Man, Birth is BRILLIANT. It is much higher on my own Top 100 list (snug inbetween Blade Runner and Dark City around #35). It sparks so much in me. Whenever I hear that absolutely brilliant score (probably my favourite of all time!) I just get swept back into the film and it makes me want to watch it.

I can't just watch the best scenes from that movie (which I occasionally do with movies if I don't have the whole length free to watch it all) because if I did that I'd still end up watching 95% of the movie!

Everything about fascinates me, and for a movie to constantly fascinate me on every repeated viewing (i've watched it about 10 times now) is something special.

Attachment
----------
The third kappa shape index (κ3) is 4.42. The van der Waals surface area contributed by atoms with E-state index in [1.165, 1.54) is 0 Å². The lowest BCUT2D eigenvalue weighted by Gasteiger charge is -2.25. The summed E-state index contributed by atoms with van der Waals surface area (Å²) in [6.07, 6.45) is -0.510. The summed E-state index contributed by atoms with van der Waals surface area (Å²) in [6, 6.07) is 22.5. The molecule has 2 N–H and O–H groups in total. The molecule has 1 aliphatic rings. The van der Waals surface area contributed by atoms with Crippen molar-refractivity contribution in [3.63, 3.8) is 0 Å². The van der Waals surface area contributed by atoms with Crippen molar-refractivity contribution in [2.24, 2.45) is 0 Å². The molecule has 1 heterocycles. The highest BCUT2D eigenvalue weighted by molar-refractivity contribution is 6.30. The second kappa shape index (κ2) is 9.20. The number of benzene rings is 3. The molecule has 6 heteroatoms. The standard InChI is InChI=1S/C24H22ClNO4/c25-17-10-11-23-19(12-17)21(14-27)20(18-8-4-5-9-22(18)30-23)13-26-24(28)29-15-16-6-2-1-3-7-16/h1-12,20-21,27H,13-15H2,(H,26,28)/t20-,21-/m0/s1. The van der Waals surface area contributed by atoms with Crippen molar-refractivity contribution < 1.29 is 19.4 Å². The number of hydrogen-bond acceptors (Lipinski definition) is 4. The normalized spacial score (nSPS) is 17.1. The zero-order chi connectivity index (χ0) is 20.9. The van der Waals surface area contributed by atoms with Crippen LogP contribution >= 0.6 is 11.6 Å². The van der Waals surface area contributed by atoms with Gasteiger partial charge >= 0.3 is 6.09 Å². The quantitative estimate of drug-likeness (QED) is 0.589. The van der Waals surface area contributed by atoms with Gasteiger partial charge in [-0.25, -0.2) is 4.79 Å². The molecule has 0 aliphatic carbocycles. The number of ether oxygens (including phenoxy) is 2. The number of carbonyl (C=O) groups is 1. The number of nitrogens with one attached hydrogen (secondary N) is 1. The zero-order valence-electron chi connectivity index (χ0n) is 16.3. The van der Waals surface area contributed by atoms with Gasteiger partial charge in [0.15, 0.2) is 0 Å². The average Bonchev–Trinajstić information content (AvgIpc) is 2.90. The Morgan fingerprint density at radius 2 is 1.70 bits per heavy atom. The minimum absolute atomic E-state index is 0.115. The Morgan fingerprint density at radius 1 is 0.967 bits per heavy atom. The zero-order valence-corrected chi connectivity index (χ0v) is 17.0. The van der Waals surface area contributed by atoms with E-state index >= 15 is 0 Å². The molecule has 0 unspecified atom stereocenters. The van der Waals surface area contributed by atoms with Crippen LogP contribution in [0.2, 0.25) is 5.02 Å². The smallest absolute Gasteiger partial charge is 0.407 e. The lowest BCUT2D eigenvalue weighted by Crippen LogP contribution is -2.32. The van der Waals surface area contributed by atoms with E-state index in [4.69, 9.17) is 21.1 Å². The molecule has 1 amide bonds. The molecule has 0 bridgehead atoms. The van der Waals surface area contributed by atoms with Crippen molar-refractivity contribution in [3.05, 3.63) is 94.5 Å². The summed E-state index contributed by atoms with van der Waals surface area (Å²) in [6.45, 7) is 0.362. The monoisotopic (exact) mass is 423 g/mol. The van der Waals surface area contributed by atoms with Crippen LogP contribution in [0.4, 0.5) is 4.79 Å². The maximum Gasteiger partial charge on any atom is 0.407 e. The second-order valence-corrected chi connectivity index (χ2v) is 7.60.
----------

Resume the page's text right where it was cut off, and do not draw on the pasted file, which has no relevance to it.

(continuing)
-Glenn

11:57 PM, November 09, 2005  
Blogger chase said...

Glenn got a little carried away, lol....I loved the style of the movie as I love kidman, but I swear to you, in the theatre, there was one part where I innapropriatly laughed out loud...it was supposed to be a serious part, and I just cracked up at the dumbness of it all. Once I started it was like the cooties, everyone started laughing, it took us a good 10 minutes to calm it all down, lol. I did like the movie though, just thought it took itself way to seriously at times.

11:24 PM, November 13, 2005